There's one thing on which everyone agrees about the South Street Bridge: The old stone span is dying. Bits of it regularly fall into the river and onto the highway below. It won't last another winter, declared a couple of engineers from the city's Streets Department at a recent community meeting. It's got to be closed. And time, they stressed, is of the essence.
Everyone agrees that the old bridge is a hazard. But what is disagreeable to architect Jim Campbell — and about 80 neighbors who met recently — is its replacement. And they don't understand the rush to rebuild.
The city wants to replace the old span with a '50s-style overpass, whose five lanes will serve as a truck route and as a traffic "stacker" to feed the highway below. It's an interstate. Bicyclists and walkers are an afterthought, and pedestrian access to the park below will be limited.
South Street neighbors spent a recent Saturday morning at the Philadelphia School trying to come up with alternatives.
The neighbors didn't want an interstate emptying into their two-lane streets. But the two city engineers were adamant: This is the design they have, and the city is in a hurry. They said the city expects to bid the job by the end of March and start the teardown by July. In 18 months, there will be a new bridge.
An ugly, dysfunctional bridge, complained neighbors, who are upset that they seem to be out of time.
"If it takes a couple more months, would it matter?" neighbors asked.
Yes, replied the engineers. They also acknowledged that the construction was going to cost about a third more than it necessarily had to.
A number of people at the meeting believed that the bridge is being rushed, and the extra expense incurred, to accommodate the University of Pennsylvania's schedule.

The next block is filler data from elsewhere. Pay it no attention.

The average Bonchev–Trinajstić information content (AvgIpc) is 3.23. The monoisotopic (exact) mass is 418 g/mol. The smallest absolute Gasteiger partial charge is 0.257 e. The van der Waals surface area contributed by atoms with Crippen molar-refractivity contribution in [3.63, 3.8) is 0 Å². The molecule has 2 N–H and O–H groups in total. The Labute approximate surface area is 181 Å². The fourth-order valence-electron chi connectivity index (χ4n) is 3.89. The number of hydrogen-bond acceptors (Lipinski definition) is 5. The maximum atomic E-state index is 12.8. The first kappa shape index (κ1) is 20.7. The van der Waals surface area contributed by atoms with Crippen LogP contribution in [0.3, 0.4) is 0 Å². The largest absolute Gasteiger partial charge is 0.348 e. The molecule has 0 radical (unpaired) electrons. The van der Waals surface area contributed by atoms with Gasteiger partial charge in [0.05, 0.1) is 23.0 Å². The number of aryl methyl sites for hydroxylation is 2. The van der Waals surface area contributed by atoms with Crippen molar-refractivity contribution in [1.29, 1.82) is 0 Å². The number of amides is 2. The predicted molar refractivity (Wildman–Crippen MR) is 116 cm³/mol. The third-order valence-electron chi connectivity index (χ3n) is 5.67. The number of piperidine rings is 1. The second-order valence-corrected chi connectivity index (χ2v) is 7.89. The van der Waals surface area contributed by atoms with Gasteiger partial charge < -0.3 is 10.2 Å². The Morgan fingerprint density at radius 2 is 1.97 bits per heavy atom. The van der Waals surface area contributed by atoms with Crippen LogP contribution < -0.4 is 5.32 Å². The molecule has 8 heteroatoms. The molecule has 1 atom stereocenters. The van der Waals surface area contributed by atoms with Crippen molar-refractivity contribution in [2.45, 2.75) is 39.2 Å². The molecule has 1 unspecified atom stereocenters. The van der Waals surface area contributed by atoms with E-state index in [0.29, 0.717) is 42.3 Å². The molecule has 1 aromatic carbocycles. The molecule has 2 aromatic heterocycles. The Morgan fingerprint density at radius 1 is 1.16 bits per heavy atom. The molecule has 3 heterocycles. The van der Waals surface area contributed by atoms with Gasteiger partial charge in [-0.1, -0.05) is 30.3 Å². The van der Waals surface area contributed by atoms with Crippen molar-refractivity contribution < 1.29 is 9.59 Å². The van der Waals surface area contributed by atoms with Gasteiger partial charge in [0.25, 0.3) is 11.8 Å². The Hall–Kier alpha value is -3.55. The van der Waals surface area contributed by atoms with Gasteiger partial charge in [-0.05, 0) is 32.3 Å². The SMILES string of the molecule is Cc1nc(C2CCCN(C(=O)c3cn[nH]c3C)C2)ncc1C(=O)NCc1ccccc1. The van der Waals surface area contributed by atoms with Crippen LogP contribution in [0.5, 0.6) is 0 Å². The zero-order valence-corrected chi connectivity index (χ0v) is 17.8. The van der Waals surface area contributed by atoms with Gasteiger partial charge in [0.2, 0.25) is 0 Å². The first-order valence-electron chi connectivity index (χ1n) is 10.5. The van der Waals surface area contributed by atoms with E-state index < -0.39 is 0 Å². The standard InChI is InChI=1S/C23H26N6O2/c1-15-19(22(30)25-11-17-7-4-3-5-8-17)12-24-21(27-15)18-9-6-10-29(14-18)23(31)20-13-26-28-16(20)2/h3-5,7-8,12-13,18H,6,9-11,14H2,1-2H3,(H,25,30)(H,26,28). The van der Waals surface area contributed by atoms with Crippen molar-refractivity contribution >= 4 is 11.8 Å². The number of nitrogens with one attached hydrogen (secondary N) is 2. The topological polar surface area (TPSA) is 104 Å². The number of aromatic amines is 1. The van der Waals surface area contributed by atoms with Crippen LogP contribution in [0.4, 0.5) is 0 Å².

"You mean the University wants to ram through this bridge in time for their 2010 Spring Relays?" raged one man.
The city engineers say that the project is being rushed because of the bridge's condition, and that the extra cost is for nighttime construction, which will minimize traffic problems.
"I specifically clarified [at the meeting] that the city's schedule is driven by safety," e-mailed engineer David Perri. "We are mindful of U of P's graduation schedule and the Penn Relays, but those events do not drive our schedule."
It would be nice if Penn were as "mindful" of the community. Campbell says he invited the school to this official community forum. No one showed.
"If there's one thing I'd like to ask [Penn president] Amy Gutmann, it is, 'Why do you have to be in such a hurry?'" said Campbell, who believes Penn is behind the rush.
For now, if you ask the University anything about the primary bridge that serves their campus and hospital, you won't get much of an answer.
I asked Ron Ozio, Penn's director of media relations, if the University was pushing things, and if we're paying a premium as a result.
"The University has never been officially approached about the South Street Bridge," replied Ozio.
"Officially approached?" I repeated.
"It's not our bridge," Ozio said, "and therefore we have no comment."
Whatever plans are in place, it's time for the new mayor to give this new bridge another, hard look.
I asked Nutter's press secretary, Doug Oliver, for a comment about all of this.
"The Mayor understands the concerns of the parties on both sides of the issue," Oliver e-mailed. "He is also aware that time is of the essence."
Maybe not, Mr. Mayor. Maybe we should all take a nice long breath. Because the bridge the city builds today will either help us or haunt us for a very long time.